Answers in Genesis is a non-profit young earth creationist organization that is dedicated to "defending the Bible from the very first verse". Its president is Ken Ham, who was a former public school science teacher, and once worked for the Institute for Creation Research before founding Answers in Genesis in the United States.
Answers in Genesis in the United States has a state-of-the-art Creation Museum which opened on May 28, 2007, admitting more than 4,000 visitors on its first day. AiG also opened the Ark Encounter, a full-sized replica of the biblical Noah's Ark, on July 7, 2016. The Answers in Genesis website won the "Ministry Website of the Year" award in 2006 from the National Religious Broadcasters out of 1,400 possible recipients, and received about 45,000 site visits per day in 2006.
Answers in Genesis was launched in 1994, then called "Creation Science Ministries". It was created with the intention of being "more layperson-oriented" than the Institute for Creation Research. That same year, the organization's name was changed to "Answers in Genesis", which is the current name of the ministry.
Dispute with Creation Ministries International
In late 2005, Answers in Genesis in the United States, with its sister organization in the United Kingdom withdrew from the group of sister AiG organizations. As they had been sharing the one web-site, run by the American ministry, this effectively forced the remaining organizations in Australia (the parent organization), New Zealand, Canada, and South Africa to rebrand, as Creation Ministries International (CMI).
Answers in Genesis in America stopped distributing Creation magazine and the peer-reviewed Journal of Creation (both published by the Australian ministries), switching subscribers to the new Answers magazine published by the American ministry. CMI claims that this was unethical, unlawful, and harmed their ministry. After failing to obtain a satisfactory resolution on the dispute, CMI began legal proceedings against AiG (U.S.) in May 2007. In August 2007 the two parties met in Hawaii in an attempt to resolve the dispute, and reached verbal agreement on a settlement. However, in putting the agreement in writing, CMI claims that AiG subsequently effectively rewrote it, reneging on the verbal agreement. CMI had intimated that they will resume the legal proceedings, but the dispute is now settled, as of April 2009
While Answers in Genesis has chosen to not discuss the lawsuit on their website, they do offer a perspective into the decision to create separate organizations and state that while there were philosophical differences in how the organizations were to be run, that both organizations continue to have the same belief in Creationism and the parting was due to how to best present that message. AiG also discusses the discontinuation of Creation magazine in favor of Answers.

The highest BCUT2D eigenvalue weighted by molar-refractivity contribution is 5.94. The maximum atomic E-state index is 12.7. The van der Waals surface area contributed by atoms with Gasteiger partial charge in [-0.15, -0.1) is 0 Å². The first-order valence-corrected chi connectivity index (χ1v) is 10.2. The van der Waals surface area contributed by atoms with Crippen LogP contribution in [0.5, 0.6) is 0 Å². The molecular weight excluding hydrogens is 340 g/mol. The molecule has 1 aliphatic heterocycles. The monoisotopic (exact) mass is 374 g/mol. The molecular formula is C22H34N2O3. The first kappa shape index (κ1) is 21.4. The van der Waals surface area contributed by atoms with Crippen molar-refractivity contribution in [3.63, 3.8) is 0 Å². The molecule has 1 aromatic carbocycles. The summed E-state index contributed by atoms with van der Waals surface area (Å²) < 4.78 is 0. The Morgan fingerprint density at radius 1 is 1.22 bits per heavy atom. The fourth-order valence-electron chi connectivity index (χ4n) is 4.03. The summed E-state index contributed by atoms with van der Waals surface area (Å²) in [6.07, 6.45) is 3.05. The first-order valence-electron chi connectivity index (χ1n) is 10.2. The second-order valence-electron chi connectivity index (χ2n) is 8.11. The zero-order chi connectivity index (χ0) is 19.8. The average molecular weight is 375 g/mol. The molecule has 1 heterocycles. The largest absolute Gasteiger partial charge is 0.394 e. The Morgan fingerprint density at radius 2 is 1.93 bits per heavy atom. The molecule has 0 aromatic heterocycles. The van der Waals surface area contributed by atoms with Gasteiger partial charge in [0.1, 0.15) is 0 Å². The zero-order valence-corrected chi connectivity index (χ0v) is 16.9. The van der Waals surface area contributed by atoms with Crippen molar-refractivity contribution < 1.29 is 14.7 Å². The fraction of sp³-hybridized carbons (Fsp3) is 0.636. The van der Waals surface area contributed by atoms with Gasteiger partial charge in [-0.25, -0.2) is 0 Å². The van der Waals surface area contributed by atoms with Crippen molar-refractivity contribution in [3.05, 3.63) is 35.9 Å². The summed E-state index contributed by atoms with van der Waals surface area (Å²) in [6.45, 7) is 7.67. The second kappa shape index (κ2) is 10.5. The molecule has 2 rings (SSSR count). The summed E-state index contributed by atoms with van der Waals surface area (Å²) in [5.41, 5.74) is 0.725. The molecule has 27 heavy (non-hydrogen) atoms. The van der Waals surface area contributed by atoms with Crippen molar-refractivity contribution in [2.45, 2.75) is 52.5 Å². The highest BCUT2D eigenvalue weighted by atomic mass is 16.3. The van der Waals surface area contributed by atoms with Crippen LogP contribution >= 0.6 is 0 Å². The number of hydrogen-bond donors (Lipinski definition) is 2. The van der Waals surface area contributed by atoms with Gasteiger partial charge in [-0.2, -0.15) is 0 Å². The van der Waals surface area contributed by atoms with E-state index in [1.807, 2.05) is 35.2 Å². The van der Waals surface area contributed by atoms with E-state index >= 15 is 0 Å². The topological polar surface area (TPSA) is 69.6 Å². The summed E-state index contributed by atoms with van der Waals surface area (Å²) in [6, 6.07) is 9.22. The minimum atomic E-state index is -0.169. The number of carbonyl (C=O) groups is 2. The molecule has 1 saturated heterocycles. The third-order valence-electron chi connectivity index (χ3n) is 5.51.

As is common in disputes where no resolution has been found, the presentations of CMI and AiG in describing what occurred have a different emphasis on events.
According to AiG, Ken Ham, AiG's president, had a vision for "a creation museum that teaches the truth" since 1979, when he began his ministry in Creation Science. During the mid-1990s, after AiG was founded, the ministry began searching for land in Northern Kentucky to build the museum. The Museum was opened on May 28, 2007 at the cost of $27 million. $21 million of the cost was raised through private donations.
The aesthetics of the museum have been praised even by critics of the museum.
Great Homeschool Conventions
In March 2011, AiG and Ham had an invitation to the two Great Homeschool Conventions revoked by the events' organizers. The organizers cited Ham's criticism of the group as the reason for the revoked invitation, but the board of AiG found no spiritual wrongdoing on Ham's part.
Ken Ham-Bill Nye debate
On February 4, 2014, Ken Ham, the president of AiG, debated science educator and evolutionist Bill Nye at the Creation Museum. The debate was the dominant trending topic on Twitter and Facebook and it was estimated that over 3 million people watched the debate live. It was reported in the mainstream media that because of the debate, interest and support for the Ark Encounter, which had been struggling for funds, returned, and AiG was able to raise enough money so construction could begin in 2014, even though AiG has stated that this was not the case, as it was not reasonably possible to purchase a bond after the debate.